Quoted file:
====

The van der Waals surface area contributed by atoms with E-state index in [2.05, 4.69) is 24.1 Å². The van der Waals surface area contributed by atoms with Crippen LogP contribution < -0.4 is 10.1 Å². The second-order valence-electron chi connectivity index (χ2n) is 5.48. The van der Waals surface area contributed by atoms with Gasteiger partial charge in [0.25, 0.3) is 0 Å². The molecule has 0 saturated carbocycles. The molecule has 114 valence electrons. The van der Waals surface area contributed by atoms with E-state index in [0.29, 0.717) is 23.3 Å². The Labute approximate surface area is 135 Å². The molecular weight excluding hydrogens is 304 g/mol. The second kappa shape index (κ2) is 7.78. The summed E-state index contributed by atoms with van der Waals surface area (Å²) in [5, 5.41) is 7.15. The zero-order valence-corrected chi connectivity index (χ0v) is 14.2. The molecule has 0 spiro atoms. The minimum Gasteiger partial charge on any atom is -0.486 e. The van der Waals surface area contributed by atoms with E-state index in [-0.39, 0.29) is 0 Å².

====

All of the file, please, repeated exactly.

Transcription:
The van der Waals surface area contributed by atoms with E-state index in [2.05, 4.69) is 24.1 Å². The van der Waals surface area contributed by atoms with Crippen LogP contribution < -0.4 is 10.1 Å². The second-order valence-electron chi connectivity index (χ2n) is 5.48. The van der Waals surface area contributed by atoms with Gasteiger partial charge in [0.25, 0.3) is 0 Å². The molecule has 0 saturated carbocycles. The molecule has 114 valence electrons. The van der Waals surface area contributed by atoms with E-state index in [0.29, 0.717) is 23.3 Å². The Labute approximate surface area is 135 Å². The molecular weight excluding hydrogens is 304 g/mol. The second kappa shape index (κ2) is 7.78. The summed E-state index contributed by atoms with van der Waals surface area (Å²) in [5, 5.41) is 7.15. The zero-order valence-corrected chi connectivity index (χ0v) is 14.2. The molecule has 0 spiro atoms. The minimum Gasteiger partial charge on any atom is -0.486 e. The van der Waals surface area contributed by atoms with E-state index in [-0.39, 0.29) is 0 Å².